Gould is less bullish on growth projections, although he still expects imminent growth in LNG demand. “Asia is certainly the driving force behind growth in demand for LNG,” Gould said. “China is the key for the moment as policymakers use gas to tackle the poor air quality in many Chinese cities.”
The data for 2018 shows another year of very strong consumption growth, although some of China’s demand growth will be met by pipeline, as the new connection to Russia ramps up in the coming years. The IEA’s five-year outlook for natural gas, Gas 2018, projects that emerging Asian markets, led by China, will account for more than half of the growth in global gas consumption to 2023, with strong effects on LNG markets.
Clear Gas Goals
Dwindling resources and environmental concerns are also expected to drive government planners and the market towards LNG and other alternative energy sources. Southeast Asian nations are attracted by the reliability and better margins.
Gould sees change as a major driver for the region, bringing opportunities with it. “The bottom line in Southeast Asia is that increasing energy needs are likely to lead to rising consumption of all fuels and technologies. The future won’t look like the past, but how different it will be really depends on the policies that governments adopt and, in particular, how much they try to adapt the energy mix in response to energy security and environmental concerns.”
IEA’s analysis considered different scenarios for the future. Looking at government plans and intentions today, coal will continue to do relatively well, while natural gas and oil demand will increase steadily, and renewables will grow the fastest – helped by falling costs for wind and solar, but from a lower base. However, Gould noted, if governments adopt more stringent policies on environmental issues, that would clearly shift the balance further in favor of clean energy technologies.In relation to natural gas, Southeast Asia as a whole shifts from being a net exporter to a net importer of gas in the 2020s, the IEA’s research predicts.
“The interactions between Southeast Asia and the global LNG market are set to grow considerably, requiring new investments across the gas supply chain,” Gould said. The other “fuel” to watch out for is electricity: electricity accounts for the largest share of the increase in final consumption, as rising incomes in the region translate into higher ownership of appliances and increasing demand for cooling.
ASEAN Long-Term Aims
Does this all culminate in the ASEAN region being the world’s fourth-largest energy consumer by 2030? “The answer depends how you group the world’s consumers,” Gould said. “But there’s no question that Southeast Asia is one of the most dynamic parts of the global energy system.”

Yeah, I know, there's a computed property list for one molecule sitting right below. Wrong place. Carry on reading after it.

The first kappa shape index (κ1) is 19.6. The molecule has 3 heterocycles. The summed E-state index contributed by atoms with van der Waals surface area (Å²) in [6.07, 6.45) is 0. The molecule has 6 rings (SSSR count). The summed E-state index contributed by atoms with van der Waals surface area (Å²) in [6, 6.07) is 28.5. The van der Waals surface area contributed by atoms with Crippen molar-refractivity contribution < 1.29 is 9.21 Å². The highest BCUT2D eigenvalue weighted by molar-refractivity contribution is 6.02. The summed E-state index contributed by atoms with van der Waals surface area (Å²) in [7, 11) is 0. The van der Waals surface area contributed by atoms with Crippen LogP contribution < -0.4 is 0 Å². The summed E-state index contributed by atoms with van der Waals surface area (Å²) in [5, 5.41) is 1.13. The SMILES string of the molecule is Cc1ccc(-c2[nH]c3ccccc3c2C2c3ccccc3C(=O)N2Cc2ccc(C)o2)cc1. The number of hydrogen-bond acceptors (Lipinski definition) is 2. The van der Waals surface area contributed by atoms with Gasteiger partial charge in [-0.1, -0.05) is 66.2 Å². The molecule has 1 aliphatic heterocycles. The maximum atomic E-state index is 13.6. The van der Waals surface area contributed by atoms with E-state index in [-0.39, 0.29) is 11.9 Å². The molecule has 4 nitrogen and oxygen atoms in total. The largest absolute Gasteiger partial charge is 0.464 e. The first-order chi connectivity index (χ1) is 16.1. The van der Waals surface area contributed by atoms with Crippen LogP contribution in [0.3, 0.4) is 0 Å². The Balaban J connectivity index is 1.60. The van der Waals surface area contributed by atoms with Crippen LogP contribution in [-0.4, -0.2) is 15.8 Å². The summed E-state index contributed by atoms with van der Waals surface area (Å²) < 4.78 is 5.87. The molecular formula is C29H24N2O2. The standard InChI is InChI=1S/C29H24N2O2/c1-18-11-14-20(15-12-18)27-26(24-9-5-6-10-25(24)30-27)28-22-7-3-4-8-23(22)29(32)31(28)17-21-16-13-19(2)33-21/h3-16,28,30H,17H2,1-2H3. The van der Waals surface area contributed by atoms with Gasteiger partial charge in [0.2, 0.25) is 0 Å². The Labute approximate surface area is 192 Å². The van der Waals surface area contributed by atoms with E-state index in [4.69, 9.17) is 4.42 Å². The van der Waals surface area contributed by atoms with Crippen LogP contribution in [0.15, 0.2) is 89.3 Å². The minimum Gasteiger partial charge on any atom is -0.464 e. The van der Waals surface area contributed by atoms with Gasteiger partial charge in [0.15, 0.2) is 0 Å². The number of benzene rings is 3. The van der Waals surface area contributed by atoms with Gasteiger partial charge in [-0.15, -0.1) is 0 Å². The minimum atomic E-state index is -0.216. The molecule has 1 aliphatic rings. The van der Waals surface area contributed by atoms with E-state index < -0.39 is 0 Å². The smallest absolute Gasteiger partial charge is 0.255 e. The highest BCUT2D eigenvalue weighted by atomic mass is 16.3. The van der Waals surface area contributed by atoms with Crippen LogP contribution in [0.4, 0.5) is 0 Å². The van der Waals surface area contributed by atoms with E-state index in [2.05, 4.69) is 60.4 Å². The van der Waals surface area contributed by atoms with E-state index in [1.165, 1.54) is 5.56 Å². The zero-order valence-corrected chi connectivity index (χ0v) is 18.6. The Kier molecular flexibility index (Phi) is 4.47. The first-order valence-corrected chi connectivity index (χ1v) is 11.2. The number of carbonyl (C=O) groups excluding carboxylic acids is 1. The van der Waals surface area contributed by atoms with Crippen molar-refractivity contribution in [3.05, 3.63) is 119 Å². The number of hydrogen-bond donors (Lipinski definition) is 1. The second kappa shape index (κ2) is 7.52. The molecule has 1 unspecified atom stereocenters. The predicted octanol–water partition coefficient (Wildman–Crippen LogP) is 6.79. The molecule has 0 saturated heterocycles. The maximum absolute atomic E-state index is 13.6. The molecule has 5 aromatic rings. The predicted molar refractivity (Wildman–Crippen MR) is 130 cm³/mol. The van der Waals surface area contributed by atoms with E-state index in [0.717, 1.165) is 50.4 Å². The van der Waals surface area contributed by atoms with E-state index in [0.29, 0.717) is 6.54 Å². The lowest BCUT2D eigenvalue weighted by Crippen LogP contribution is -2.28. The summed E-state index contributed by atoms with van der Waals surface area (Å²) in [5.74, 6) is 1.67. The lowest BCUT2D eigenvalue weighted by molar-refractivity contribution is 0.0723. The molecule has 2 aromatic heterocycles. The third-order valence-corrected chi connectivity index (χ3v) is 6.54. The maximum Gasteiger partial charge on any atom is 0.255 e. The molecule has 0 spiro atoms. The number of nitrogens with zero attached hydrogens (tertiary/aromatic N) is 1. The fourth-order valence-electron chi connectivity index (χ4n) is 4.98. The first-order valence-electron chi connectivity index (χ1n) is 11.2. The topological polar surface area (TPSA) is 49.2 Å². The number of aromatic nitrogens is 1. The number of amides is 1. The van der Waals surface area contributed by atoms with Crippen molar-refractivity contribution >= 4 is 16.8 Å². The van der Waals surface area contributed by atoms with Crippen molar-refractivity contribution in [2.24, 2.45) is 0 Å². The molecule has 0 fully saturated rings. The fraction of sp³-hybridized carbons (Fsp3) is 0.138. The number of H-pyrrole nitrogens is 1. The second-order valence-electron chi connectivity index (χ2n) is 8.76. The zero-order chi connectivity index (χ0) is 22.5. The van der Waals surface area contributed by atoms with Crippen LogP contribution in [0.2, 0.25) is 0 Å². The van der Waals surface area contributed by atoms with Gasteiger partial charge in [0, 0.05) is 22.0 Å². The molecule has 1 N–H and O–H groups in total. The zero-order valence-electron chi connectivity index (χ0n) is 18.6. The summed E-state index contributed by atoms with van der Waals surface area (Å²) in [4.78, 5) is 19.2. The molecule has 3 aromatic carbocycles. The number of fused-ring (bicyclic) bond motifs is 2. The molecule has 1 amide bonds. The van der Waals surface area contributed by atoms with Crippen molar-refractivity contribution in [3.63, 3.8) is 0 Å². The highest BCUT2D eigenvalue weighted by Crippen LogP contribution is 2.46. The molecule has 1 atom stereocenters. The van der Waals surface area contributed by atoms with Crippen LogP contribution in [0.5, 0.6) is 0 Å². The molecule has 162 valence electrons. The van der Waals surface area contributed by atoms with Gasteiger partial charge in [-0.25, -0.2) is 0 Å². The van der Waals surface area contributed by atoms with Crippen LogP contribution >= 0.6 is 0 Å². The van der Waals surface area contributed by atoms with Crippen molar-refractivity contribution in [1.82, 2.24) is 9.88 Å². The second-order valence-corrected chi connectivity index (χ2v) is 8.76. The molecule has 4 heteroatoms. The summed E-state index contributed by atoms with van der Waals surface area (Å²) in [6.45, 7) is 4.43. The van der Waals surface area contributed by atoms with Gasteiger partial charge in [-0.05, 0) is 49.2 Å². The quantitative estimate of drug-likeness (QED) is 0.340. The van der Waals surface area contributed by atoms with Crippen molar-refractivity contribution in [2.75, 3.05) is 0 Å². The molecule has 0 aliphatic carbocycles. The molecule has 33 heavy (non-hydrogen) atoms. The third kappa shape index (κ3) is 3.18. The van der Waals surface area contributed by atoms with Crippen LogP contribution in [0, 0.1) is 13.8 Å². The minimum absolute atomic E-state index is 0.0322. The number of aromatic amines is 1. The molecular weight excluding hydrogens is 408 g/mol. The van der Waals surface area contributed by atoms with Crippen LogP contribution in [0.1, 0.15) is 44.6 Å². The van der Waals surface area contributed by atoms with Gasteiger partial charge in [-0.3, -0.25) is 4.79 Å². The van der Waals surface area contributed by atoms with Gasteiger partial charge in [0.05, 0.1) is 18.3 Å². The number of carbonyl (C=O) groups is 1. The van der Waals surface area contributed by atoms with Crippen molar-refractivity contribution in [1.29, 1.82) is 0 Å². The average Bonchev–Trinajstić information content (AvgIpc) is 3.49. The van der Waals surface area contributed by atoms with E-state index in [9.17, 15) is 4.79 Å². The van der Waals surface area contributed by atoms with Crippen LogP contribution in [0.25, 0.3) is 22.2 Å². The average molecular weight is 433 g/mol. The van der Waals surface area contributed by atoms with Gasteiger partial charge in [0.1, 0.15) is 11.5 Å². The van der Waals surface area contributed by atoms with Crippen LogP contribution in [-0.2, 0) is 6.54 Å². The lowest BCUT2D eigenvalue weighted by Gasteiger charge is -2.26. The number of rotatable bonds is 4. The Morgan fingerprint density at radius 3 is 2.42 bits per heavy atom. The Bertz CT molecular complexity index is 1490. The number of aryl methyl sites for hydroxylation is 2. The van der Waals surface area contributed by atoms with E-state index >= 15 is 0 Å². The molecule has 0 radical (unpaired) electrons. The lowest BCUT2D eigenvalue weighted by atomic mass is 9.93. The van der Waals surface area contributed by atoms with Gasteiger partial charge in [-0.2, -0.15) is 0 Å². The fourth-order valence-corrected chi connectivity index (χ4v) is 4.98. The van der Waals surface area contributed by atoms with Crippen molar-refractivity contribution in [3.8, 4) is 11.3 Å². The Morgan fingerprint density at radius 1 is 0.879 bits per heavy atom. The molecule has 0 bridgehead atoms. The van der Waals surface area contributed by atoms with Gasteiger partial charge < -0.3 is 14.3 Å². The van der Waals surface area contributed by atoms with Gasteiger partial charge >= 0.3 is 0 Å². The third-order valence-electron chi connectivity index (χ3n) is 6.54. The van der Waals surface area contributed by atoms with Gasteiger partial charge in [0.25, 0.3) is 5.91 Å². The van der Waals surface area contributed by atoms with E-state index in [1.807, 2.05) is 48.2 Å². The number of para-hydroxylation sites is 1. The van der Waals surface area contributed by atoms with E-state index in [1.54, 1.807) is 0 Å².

In the IEA’s main scenario to 2040, Southeast Asia’s energy demand is predicted to grow by almost two-thirds, representing one-tenth of the rise in global demand, as the region’s economy triples in size, and the total population grows by one-fifth with the urban population alone growing by more than 150 million people.
“That is why, at the IEA, we attach great importance to our relationships with countries in this region; what happens in Southeast Asia will be critical for the future of global energy,” Gould said.
Overall, the projected picture in 2040 is that China remains by far the world’s largest energy consumer, followed by the U.S. and India. Southeast Asia is in the next group, with broadly similar energy consumption to the European Union, Africa and the Middle East.”
Great American Group’s McNulty takes a similar yet more nuanced approach to the question of ASEAN’s ranking by 2030. He said it can be hazardous viewing Southeast Asia as a “monolithic block,” as the trade and investment regimes vary by nation. “The smart money people understand that top-down, the region has substantial potential. But then they apply a bottom-up approach assessing the risks and regulatory structures on a country-by-country basis,” he said.
Looking ahead, McNulty expected that LNG, and by extension natural gas, will be the dominant bridge and baseload fuel as developing nations progress toward more renewable energy capabilities.
Such opportunities bode well for companies that provide the transportation needs for the expanding energy sector in Southeast Asia.
Thomas Timlen is a Singapore-based freelance researcher, writer and spokesperson with 28 years of experience addressing the regulatory and operational issues that impact all sectors of the maritime industry.
Photo credit: ANTARA FOTO/REUTERS/Newscom